The son of Barack Obama's vice presidential pick, Sen. Joe Biden, is a top partner at a Washington law firm that has lobbied his father's office, a family tie that could prove embarrassing for a campaign that has positioned itself as fighting lobbyists and special interests in Washington.
In the first six months of this year R. Hunter Biden, a founding partner of Oldaker, Biden & Belair, has worked on accounts that brought it $470,000 from nine clients, according to lobbying disclosure records.
Although firm members say Biden, 38, does not lobby his father, this kind of family tie, said Ellen Miller, executive director of the Sunlight Foundation, "raises the potential of a conflict of interest."
For its part, the Obama campaign said that Sen. Biden had always followed ethics rules. "Hunter Biden has never lobbied Sen. Biden's office or committees, period," David Wade, Obama-Biden spokesperson, wrote in an email response.
"He's never worked on a client issue where other members of the firm have lobbied the office. Hunter shares expenses not revenues with his partners, so there's no benefit to him when a partner lobbies. Sen. Biden has been as strong a supporter of ethics reform as the Senate has known, and his office follows all ethics laws right down to the letter."
But the connections between the law firm and Biden are very close.
For instance, William Oldaker, another named partner and former general counsel at the Federal Election Commission, has been Sen. Biden's campaign treasurer for Congress.
Oldaker has advised Biden on campaign issues, first during the Senator's failed 1988 presidential bid. And while Oldaker has said he does not lobby Biden personally, he has spoken with Biden's staff about some clients.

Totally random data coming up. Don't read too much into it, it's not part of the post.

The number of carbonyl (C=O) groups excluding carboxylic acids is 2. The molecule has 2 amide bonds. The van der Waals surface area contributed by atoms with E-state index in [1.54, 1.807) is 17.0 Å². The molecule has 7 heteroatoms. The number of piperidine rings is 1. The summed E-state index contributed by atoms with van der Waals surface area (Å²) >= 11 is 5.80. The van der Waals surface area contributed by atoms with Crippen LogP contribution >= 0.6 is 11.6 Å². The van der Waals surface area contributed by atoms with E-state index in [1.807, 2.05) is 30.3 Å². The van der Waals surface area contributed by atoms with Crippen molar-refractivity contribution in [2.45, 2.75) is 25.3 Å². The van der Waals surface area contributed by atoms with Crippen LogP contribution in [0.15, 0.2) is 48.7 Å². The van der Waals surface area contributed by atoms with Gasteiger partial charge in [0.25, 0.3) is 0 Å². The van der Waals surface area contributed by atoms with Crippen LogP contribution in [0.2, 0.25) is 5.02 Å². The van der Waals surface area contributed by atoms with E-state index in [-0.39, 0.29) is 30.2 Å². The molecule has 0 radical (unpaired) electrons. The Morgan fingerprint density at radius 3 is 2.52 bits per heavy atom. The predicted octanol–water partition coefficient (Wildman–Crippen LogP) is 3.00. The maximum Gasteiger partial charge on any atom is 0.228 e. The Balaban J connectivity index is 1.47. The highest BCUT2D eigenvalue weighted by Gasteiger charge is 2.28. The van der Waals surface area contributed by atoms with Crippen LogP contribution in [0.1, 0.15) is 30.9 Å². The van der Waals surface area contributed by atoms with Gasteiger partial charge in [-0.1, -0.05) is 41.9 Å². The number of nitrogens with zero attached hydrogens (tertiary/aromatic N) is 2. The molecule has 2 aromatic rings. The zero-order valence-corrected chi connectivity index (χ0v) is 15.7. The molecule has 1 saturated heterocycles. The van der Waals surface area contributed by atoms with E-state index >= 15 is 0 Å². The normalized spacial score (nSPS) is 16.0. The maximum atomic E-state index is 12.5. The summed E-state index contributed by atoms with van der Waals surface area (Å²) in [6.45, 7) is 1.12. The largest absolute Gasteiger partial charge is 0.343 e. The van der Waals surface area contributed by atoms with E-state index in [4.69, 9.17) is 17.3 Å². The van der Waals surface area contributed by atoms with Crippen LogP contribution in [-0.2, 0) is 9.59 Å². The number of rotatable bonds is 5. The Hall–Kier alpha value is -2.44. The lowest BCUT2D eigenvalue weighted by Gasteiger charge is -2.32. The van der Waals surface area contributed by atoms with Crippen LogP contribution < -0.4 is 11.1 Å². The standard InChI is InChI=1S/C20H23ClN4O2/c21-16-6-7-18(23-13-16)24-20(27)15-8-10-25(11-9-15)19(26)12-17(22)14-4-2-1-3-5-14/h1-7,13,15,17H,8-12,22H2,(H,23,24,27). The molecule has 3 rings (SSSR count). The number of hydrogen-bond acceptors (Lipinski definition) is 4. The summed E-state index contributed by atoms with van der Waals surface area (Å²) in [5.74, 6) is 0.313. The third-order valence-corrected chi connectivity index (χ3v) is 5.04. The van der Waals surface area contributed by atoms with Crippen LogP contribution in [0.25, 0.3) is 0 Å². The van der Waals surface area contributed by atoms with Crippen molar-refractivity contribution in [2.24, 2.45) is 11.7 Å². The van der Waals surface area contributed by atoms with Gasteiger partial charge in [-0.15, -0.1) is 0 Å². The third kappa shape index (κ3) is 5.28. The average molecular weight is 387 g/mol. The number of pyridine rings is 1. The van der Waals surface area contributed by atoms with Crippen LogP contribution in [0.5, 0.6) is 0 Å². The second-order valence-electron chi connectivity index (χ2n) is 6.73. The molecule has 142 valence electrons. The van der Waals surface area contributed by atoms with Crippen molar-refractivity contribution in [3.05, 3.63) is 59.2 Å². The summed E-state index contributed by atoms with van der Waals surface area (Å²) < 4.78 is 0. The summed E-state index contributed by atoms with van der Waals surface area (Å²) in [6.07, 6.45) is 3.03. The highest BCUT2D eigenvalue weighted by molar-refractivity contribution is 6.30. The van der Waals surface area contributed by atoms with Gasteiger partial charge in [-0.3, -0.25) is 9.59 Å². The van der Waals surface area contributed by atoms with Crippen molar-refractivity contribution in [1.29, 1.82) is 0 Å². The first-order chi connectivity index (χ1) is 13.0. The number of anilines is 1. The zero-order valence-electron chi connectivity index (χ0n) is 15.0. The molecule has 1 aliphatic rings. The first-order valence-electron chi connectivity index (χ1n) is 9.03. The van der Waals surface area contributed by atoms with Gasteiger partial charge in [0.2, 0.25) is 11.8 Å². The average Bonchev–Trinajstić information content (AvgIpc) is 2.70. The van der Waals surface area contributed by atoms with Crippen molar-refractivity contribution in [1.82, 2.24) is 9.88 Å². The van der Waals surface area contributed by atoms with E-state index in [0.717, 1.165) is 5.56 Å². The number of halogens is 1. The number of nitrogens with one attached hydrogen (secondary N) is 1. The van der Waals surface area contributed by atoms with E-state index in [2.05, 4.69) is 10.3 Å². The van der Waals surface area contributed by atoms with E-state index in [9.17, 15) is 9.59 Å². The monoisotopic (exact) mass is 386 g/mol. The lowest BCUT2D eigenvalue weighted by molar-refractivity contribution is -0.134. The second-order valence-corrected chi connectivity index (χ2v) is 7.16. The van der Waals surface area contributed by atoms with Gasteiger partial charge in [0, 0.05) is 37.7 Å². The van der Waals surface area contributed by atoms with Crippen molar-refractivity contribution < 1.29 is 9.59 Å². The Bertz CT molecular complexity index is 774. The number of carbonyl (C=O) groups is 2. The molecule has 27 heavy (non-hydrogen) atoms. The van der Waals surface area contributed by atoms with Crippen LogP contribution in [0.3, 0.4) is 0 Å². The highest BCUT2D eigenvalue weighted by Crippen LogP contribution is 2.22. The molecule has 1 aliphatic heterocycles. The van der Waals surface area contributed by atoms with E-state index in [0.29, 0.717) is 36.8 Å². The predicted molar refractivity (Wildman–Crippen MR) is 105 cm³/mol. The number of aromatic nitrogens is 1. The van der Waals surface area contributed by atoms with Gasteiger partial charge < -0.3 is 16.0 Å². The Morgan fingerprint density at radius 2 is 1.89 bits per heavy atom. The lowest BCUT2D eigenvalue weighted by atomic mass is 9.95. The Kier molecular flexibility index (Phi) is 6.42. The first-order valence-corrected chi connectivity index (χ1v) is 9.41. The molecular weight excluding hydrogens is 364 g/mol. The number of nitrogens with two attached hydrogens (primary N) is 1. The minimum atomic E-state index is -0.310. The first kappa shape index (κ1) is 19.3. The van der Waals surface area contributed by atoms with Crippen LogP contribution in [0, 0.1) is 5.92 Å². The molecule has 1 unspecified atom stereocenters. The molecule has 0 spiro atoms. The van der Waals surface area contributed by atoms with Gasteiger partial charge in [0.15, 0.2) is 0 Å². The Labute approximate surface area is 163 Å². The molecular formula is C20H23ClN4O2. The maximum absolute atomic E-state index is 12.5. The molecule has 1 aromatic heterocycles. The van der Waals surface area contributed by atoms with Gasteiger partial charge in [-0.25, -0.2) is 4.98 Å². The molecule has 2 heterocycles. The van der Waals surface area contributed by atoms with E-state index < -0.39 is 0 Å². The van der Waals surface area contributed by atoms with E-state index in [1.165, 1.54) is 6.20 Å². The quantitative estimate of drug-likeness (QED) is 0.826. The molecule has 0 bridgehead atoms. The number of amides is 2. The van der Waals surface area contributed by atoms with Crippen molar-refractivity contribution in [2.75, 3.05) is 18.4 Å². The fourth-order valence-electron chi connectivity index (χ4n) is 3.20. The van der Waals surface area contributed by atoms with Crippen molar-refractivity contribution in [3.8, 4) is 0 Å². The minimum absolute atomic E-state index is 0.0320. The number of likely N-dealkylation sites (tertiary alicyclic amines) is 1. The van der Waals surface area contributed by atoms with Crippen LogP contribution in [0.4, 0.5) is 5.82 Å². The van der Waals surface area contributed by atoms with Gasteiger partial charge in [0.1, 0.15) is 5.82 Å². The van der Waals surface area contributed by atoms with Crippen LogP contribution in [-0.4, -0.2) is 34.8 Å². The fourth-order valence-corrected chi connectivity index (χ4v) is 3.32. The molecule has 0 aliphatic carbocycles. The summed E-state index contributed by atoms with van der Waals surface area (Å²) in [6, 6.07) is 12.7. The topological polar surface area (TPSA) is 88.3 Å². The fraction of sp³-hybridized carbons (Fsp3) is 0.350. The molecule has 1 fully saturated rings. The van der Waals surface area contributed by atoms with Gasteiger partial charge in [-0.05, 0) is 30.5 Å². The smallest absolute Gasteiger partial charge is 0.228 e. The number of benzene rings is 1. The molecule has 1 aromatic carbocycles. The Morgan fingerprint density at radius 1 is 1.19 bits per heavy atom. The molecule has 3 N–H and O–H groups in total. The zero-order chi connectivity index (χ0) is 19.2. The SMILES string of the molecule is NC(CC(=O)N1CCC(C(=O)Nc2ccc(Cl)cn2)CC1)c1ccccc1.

One example was the University of Delaware, which Oldaker approached in 2002, shortly after founding the firm with Hunter Biden and Robert Belair. Since then, the university has paid Oldaker's firm $1.5 million.
The payoff: as of 2006, $24.8 million in earmarks for defense research, a student-exchange program, and a drug-and-alcohol-studies program.
Biden's then chief-of-staff, Alan Hoffman told Legal Times in 2006, "We help University of Delaware the way we would help a whole other host of institutions in Delaware."
Oldaker did not return a phone call to his home.
Belair, the firm's other named partner, said he has never personally lobbied Sen. Biden, but has on occasion spoken with Biden's staff for a client with issues before the Senate Judiciary Committee, whose membership includes Biden.
Belair said he does not think there is any conflict of interest because he has worked for this client, SEARCH Group, a law enforcement research organization, for decades – long before he ever met or began working with Hunter Biden.
Belair said the firm has no formal policy banning Hunter from lobbying his father but said, "I think in all the years since we've put the firm together I'm unaware of Hunter ever, ever lobbying his dad or that office. I don't think that happened. I never asked him to. I never would ask him and I think he would refuse."
Oldaker and Hunter Biden first formed a firm in 1999. In 2002, they founded what is now known as Oldaker, Biden & Belair, located just blocks from the White House.
Since 2003, Hunter Biden has been registered to lobby for an array of small universities, hospitals, and drug research companies seeking earmarks and other appropriations. Those clients have paid his firm a total of $3.8 million, jumping from $20,000 in 2003 to $1.6 million in 2007, according to lobbying disclosure records.
This year Hunter Biden has lobbied for drug research companies Achaogen and Pulmatrix, Sharp & Barnes on internet gambling, and six universities, Regis University, St. Joseph's University, St. Xavier University, University of Detroit Mercy, Xavier University, and University of Scranton which is located in his father's hometown.
Hunter served in the Jesuit Volunteer Corps following graduation and has worked as a presidential appointee in the Department of Commerce, according to his online firm bio. He was also confirmed by the senate as a member of the Amtrak Reform Board in 2006.